I'm looking for recommendations for a good, water-proof (or at least weather-resistant) video camera that meets the needs of recording general commuting rides. Some desirable attributes are:

  • Several hour battery life.
  • Ease of video download and erasure.
  • Ease of basic operation; the ability to turn on and off with gloved hands without looking, for example.
  • Inconspicuous and light when mounted; something that could go pretty much unnoticed on the side of a helmet.

I know there are quite a few new products in this category, but am having trouble coming by experiences of actual riders.

  • 7
    Inconspicuous and helmet-mounted are mutually exclusive in my mind.
    – kmm
    Commented Mar 23, 2012 at 0:21
  • 3
    Why would you want a helmet cam to be inconspicuous? I find that, when I have my helmet light on (which people frequently mistake for a camera), drivers give me significantly more room. When drivers think they're on camera, they behave better. Commented Aug 15, 2012 at 23:55

7 Answers 7


You are asking for a lot.

A camera which has a several hour battery life, by definition needs size to carry the battery.

The smallest self contained cameras I am aware of are the Epic Stealth and the Tachyon XC Micro. There is a good review and comparison here.

These are both older models compared below. The newer models on the websites linked have better specs, and better resolution.

Microcam Comparison


In response to (now deleted) comments below.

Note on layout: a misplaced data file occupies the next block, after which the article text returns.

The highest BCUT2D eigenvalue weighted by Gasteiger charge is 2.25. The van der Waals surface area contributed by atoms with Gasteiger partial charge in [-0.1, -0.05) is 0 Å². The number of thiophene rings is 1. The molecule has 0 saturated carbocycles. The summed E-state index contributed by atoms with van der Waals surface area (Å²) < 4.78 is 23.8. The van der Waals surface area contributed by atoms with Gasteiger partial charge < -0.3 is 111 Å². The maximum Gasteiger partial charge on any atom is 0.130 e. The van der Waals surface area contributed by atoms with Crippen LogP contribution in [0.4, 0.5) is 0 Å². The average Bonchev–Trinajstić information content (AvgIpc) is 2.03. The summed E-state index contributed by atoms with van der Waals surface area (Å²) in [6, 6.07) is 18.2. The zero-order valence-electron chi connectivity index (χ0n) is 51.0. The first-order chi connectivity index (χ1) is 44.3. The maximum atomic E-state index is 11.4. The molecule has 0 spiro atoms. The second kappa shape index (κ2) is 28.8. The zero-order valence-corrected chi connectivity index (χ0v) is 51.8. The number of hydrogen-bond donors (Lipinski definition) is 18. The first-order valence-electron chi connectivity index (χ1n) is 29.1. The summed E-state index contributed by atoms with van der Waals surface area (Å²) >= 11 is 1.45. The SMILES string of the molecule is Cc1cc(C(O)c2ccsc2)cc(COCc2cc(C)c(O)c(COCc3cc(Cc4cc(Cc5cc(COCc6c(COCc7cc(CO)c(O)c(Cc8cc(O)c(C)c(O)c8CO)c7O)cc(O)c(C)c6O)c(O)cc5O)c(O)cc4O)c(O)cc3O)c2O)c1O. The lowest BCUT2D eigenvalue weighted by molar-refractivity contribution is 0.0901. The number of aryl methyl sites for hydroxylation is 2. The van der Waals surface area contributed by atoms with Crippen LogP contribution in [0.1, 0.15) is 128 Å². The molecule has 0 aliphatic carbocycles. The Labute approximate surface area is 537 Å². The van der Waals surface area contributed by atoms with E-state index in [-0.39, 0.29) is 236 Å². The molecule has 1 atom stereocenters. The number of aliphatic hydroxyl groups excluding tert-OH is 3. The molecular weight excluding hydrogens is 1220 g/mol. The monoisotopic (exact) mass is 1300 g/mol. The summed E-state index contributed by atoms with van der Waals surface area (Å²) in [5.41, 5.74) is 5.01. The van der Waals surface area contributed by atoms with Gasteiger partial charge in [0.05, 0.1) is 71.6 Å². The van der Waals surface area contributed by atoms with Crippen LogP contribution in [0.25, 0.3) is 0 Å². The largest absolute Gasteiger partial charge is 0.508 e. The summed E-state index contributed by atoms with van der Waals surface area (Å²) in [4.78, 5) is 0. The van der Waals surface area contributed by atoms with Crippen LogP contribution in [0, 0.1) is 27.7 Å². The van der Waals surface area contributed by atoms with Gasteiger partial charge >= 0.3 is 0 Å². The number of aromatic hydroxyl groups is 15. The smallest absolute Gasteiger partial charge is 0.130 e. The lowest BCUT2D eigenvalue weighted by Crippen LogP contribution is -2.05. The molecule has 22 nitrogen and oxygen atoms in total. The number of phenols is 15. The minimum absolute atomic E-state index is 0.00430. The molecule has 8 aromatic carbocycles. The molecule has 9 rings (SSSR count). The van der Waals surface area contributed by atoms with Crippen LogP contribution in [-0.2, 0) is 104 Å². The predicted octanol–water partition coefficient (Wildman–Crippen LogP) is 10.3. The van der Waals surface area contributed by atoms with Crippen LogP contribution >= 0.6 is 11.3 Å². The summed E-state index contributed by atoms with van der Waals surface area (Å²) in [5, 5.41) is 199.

The Contour HD is a good camera, with fairly short (sub 2 hour) battery life. It does have the pretty cool geotagging feature as well. I would recommend the GoPro cameras, but it would be best if you bar mount those, and they aren't as small. Not huge, but not tiny.


I bought a DOGCAM Bullet HD Wide camera, on the basis of a decent camera at a good price. The Contour HD is a nice camera but too expensive for me.

The DOGCAM Bullet is compact unit, 80mm long and 22mm diameter. Waterproof so strapped to my helmet for kayaking, on the bike I tend to strap it to the bars. It'll last a couple of hours on a battery charge, it's an internal battery which is charged via the mini USB port in the back of the camera. Plugging in via the USB it just appears as a removable flash drive on the computer to copy the video's.

My only real gripe with it is the on/off switch, there's very little tactile feedback to know if I've pressed the button. It does have a small LED at the front to indicate when it's recording or the memory card is full but in daylight conditions it's not the easiest thing to spot. When it's on my bars I really have to lean forward and squint to see the LED.

There is a fair review and example video on Cycleseven

  • For inconspicuousness, it looks a lot like a regular front bike light, if that's an acceptable disguise. Commented Aug 16, 2012 at 6:10
  • I use one of these and I agree with everything you say including the gripe. (Although I believe there is an upmarket version which will shine a laser for 10 seconds to let you know its come on.) Mine cost around GBP100 a year ago - I mention this because only a few weeks ago I bought my daughter a cam from Amazon which looks exactly like the dogcam bullet, still offers HD recording, but was half the price. Have yet to see quality...
    – PeteH
    Commented Aug 17, 2012 at 14:57